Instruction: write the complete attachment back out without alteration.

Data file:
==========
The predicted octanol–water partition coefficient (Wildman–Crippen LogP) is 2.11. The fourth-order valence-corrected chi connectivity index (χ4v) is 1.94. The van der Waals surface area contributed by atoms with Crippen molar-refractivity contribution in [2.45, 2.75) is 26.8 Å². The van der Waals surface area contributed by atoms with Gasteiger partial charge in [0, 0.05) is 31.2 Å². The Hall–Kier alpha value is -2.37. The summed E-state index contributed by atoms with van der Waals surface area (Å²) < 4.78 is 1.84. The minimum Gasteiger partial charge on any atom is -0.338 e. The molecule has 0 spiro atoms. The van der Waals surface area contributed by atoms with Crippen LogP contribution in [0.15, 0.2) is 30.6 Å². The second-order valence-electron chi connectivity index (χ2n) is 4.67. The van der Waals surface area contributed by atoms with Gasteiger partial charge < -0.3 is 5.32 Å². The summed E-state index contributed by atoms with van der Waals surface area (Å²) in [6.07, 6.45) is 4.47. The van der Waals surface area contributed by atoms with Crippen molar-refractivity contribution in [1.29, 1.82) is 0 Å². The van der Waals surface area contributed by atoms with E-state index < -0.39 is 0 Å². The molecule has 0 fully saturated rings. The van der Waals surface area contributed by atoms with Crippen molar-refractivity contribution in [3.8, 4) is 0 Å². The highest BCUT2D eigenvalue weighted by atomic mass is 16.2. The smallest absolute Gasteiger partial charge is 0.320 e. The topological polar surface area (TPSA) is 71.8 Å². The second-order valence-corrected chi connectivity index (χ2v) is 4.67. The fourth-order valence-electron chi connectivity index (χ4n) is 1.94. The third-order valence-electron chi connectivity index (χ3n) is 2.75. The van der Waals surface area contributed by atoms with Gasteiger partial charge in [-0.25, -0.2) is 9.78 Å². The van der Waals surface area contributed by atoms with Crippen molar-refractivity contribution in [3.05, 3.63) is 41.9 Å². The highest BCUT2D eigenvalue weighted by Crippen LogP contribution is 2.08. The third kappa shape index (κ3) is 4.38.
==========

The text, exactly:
The predicted octanol–water partition coefficient (Wildman–Crippen LogP) is 2.11. The fourth-order valence-corrected chi connectivity index (χ4v) is 1.94. The van der Waals surface area contributed by atoms with Crippen molar-refractivity contribution in [2.45, 2.75) is 26.8 Å². The van der Waals surface area contributed by atoms with Gasteiger partial charge in [0, 0.05) is 31.2 Å². The Hall–Kier alpha value is -2.37. The summed E-state index contributed by atoms with van der Waals surface area (Å²) < 4.78 is 1.84. The minimum Gasteiger partial charge on any atom is -0.338 e. The molecule has 0 spiro atoms. The van der Waals surface area contributed by atoms with Crippen LogP contribution in [0.15, 0.2) is 30.6 Å². The second-order valence-electron chi connectivity index (χ2n) is 4.67. The van der Waals surface area contributed by atoms with Gasteiger partial charge < -0.3 is 5.32 Å². The summed E-state index contributed by atoms with van der Waals surface area (Å²) in [6.07, 6.45) is 4.47. The van der Waals surface area contributed by atoms with Crippen molar-refractivity contribution in [1.29, 1.82) is 0 Å². The van der Waals surface area contributed by atoms with E-state index < -0.39 is 0 Å². The molecule has 0 fully saturated rings. The van der Waals surface area contributed by atoms with Crippen molar-refractivity contribution in [3.8, 4) is 0 Å². The highest BCUT2D eigenvalue weighted by atomic mass is 16.2. The smallest absolute Gasteiger partial charge is 0.320 e. The topological polar surface area (TPSA) is 71.8 Å². The second-order valence-corrected chi connectivity index (χ2v) is 4.67. The fourth-order valence-electron chi connectivity index (χ4n) is 1.94. The third-order valence-electron chi connectivity index (χ3n) is 2.75. The van der Waals surface area contributed by atoms with Gasteiger partial charge in [-0.25, -0.2) is 9.78 Å². The van der Waals surface area contributed by atoms with Crippen molar-refractivity contribution in [3.05, 3.63) is 41.9 Å². The highest BCUT2D eigenvalue weighted by Crippen LogP contribution is 2.08. The third kappa shape index (κ3) is 4.38.